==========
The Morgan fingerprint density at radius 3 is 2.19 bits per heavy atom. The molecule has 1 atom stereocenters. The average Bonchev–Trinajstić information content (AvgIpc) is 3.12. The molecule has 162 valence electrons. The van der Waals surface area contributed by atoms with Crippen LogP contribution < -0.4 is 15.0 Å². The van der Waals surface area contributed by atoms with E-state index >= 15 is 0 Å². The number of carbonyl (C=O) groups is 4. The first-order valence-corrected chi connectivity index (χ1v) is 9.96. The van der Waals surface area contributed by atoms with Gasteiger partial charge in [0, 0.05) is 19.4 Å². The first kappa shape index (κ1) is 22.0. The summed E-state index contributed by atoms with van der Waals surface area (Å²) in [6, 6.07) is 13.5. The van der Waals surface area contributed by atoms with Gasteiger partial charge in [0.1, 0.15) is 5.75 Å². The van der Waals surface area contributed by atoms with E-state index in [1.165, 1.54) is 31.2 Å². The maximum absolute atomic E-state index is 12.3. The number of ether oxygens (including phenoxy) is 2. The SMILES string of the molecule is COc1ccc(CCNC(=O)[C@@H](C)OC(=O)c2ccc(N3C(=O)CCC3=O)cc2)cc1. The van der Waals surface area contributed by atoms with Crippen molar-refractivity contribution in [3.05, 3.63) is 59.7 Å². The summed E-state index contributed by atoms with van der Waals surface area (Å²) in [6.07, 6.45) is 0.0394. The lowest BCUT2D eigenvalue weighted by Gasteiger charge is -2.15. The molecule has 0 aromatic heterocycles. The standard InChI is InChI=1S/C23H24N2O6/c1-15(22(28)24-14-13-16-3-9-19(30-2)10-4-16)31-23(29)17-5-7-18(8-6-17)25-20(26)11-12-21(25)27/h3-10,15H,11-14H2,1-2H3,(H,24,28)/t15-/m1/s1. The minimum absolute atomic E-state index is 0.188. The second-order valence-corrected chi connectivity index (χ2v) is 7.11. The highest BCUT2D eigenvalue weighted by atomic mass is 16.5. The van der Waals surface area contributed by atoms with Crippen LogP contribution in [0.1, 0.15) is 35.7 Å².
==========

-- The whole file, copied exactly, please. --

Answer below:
The Morgan fingerprint density at radius 3 is 2.19 bits per heavy atom. The molecule has 1 atom stereocenters. The average Bonchev–Trinajstić information content (AvgIpc) is 3.12. The molecule has 162 valence electrons. The van der Waals surface area contributed by atoms with Crippen LogP contribution < -0.4 is 15.0 Å². The van der Waals surface area contributed by atoms with E-state index >= 15 is 0 Å². The number of carbonyl (C=O) groups is 4. The first-order valence-corrected chi connectivity index (χ1v) is 9.96. The van der Waals surface area contributed by atoms with Gasteiger partial charge in [0, 0.05) is 19.4 Å². The first kappa shape index (κ1) is 22.0. The summed E-state index contributed by atoms with van der Waals surface area (Å²) in [6, 6.07) is 13.5. The van der Waals surface area contributed by atoms with Gasteiger partial charge in [0.1, 0.15) is 5.75 Å². The van der Waals surface area contributed by atoms with E-state index in [1.165, 1.54) is 31.2 Å². The maximum absolute atomic E-state index is 12.3. The number of ether oxygens (including phenoxy) is 2. The SMILES string of the molecule is COc1ccc(CCNC(=O)[C@@H](C)OC(=O)c2ccc(N3C(=O)CCC3=O)cc2)cc1. The van der Waals surface area contributed by atoms with Crippen molar-refractivity contribution in [3.05, 3.63) is 59.7 Å². The summed E-state index contributed by atoms with van der Waals surface area (Å²) in [6.07, 6.45) is 0.0394. The lowest BCUT2D eigenvalue weighted by Gasteiger charge is -2.15. The molecule has 0 aromatic heterocycles. The standard InChI is InChI=1S/C23H24N2O6/c1-15(22(28)24-14-13-16-3-9-19(30-2)10-4-16)31-23(29)17-5-7-18(8-6-17)25-20(26)11-12-21(25)27/h3-10,15H,11-14H2,1-2H3,(H,24,28)/t15-/m1/s1. The minimum absolute atomic E-state index is 0.188. The second-order valence-corrected chi connectivity index (χ2v) is 7.11. The highest BCUT2D eigenvalue weighted by atomic mass is 16.5. The van der Waals surface area contributed by atoms with Crippen LogP contribution in [0.1, 0.15) is 35.7 Å².